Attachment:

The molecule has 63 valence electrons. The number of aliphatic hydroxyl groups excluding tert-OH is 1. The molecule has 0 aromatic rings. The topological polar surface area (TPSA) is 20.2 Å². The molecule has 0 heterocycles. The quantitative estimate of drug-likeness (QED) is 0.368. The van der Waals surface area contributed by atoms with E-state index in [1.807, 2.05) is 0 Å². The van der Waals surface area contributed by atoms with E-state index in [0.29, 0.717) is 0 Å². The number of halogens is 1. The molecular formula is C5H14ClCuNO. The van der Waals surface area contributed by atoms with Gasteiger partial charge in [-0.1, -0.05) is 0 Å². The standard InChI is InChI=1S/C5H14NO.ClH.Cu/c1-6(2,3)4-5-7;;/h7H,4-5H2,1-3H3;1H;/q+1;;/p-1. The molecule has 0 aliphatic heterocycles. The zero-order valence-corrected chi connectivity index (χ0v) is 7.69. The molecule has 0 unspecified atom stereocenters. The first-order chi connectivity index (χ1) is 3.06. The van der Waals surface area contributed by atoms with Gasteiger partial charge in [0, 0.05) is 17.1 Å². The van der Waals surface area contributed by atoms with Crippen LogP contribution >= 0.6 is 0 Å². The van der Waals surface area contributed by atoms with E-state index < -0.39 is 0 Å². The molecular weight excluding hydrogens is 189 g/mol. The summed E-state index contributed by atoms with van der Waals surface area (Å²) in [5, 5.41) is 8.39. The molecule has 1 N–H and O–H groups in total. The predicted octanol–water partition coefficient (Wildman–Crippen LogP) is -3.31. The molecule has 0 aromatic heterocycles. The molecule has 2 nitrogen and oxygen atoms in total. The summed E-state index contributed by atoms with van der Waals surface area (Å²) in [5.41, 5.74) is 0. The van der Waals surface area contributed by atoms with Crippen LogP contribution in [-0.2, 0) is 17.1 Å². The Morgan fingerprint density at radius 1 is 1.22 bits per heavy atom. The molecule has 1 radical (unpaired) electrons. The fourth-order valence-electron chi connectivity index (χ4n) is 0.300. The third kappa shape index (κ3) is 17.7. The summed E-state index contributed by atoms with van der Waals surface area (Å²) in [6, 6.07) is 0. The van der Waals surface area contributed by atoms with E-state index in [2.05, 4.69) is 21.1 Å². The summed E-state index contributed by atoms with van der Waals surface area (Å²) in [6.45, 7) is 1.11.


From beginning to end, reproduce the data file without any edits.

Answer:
The molecule has 63 valence electrons. The number of aliphatic hydroxyl groups excluding tert-OH is 1. The molecule has 0 aromatic rings. The topological polar surface area (TPSA) is 20.2 Å². The molecule has 0 heterocycles. The quantitative estimate of drug-likeness (QED) is 0.368. The van der Waals surface area contributed by atoms with E-state index in [1.807, 2.05) is 0 Å². The van der Waals surface area contributed by atoms with E-state index in [0.29, 0.717) is 0 Å². The number of halogens is 1. The molecular formula is C5H14ClCuNO. The van der Waals surface area contributed by atoms with Gasteiger partial charge in [-0.1, -0.05) is 0 Å². The standard InChI is InChI=1S/C5H14NO.ClH.Cu/c1-6(2,3)4-5-7;;/h7H,4-5H2,1-3H3;1H;/q+1;;/p-1. The molecule has 0 aliphatic heterocycles. The zero-order valence-corrected chi connectivity index (χ0v) is 7.69. The molecule has 0 unspecified atom stereocenters. The first-order chi connectivity index (χ1) is 3.06. The van der Waals surface area contributed by atoms with Gasteiger partial charge in [0, 0.05) is 17.1 Å². The van der Waals surface area contributed by atoms with Crippen LogP contribution >= 0.6 is 0 Å². The van der Waals surface area contributed by atoms with E-state index < -0.39 is 0 Å². The molecular weight excluding hydrogens is 189 g/mol. The summed E-state index contributed by atoms with van der Waals surface area (Å²) in [5, 5.41) is 8.39. The molecule has 1 N–H and O–H groups in total. The predicted octanol–water partition coefficient (Wildman–Crippen LogP) is -3.31. The molecule has 0 aromatic heterocycles. The molecule has 2 nitrogen and oxygen atoms in total. The summed E-state index contributed by atoms with van der Waals surface area (Å²) in [5.41, 5.74) is 0. The van der Waals surface area contributed by atoms with Crippen LogP contribution in [-0.2, 0) is 17.1 Å². The Morgan fingerprint density at radius 1 is 1.22 bits per heavy atom. The molecule has 1 radical (unpaired) electrons. The fourth-order valence-electron chi connectivity index (χ4n) is 0.300. The third kappa shape index (κ3) is 17.7. The summed E-state index contributed by atoms with van der Waals surface area (Å²) in [6, 6.07) is 0. The van der Waals surface area contributed by atoms with E-state index in [2.05, 4.69) is 21.1 Å². The summed E-state index contributed by atoms with van der Waals surface area (Å²) in [6.45, 7) is 1.11.